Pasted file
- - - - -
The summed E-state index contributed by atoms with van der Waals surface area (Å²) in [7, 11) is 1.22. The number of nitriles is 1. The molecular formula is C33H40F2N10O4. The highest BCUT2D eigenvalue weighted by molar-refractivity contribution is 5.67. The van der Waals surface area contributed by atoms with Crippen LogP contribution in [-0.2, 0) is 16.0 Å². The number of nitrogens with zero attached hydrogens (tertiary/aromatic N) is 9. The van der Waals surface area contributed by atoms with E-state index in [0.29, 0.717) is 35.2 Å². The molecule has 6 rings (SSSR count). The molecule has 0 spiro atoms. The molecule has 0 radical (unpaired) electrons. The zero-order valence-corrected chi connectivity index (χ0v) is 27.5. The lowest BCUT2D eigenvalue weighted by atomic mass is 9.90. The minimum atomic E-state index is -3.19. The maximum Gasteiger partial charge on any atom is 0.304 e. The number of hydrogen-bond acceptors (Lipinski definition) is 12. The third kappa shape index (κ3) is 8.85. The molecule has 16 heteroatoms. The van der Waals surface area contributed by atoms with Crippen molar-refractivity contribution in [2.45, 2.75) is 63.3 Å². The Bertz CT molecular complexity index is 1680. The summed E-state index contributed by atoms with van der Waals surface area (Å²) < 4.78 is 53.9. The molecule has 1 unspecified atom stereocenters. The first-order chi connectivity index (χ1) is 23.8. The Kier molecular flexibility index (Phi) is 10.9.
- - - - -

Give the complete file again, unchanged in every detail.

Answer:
The summed E-state index contributed by atoms with van der Waals surface area (Å²) in [7, 11) is 1.22. The number of nitriles is 1. The molecular formula is C33H40F2N10O4. The highest BCUT2D eigenvalue weighted by molar-refractivity contribution is 5.67. The van der Waals surface area contributed by atoms with Crippen LogP contribution in [-0.2, 0) is 16.0 Å². The number of nitrogens with zero attached hydrogens (tertiary/aromatic N) is 9. The van der Waals surface area contributed by atoms with E-state index in [0.29, 0.717) is 35.2 Å². The molecule has 6 rings (SSSR count). The molecule has 0 spiro atoms. The molecule has 0 radical (unpaired) electrons. The zero-order valence-corrected chi connectivity index (χ0v) is 27.5. The lowest BCUT2D eigenvalue weighted by atomic mass is 9.90. The minimum atomic E-state index is -3.19. The maximum Gasteiger partial charge on any atom is 0.304 e. The number of hydrogen-bond acceptors (Lipinski definition) is 12. The third kappa shape index (κ3) is 8.85. The molecule has 16 heteroatoms. The van der Waals surface area contributed by atoms with Crippen molar-refractivity contribution in [2.45, 2.75) is 63.3 Å². The Bertz CT molecular complexity index is 1680. The summed E-state index contributed by atoms with van der Waals surface area (Å²) < 4.78 is 53.9. The molecule has 1 unspecified atom stereocenters. The first-order chi connectivity index (χ1) is 23.8. The Kier molecular flexibility index (Phi) is 10.9.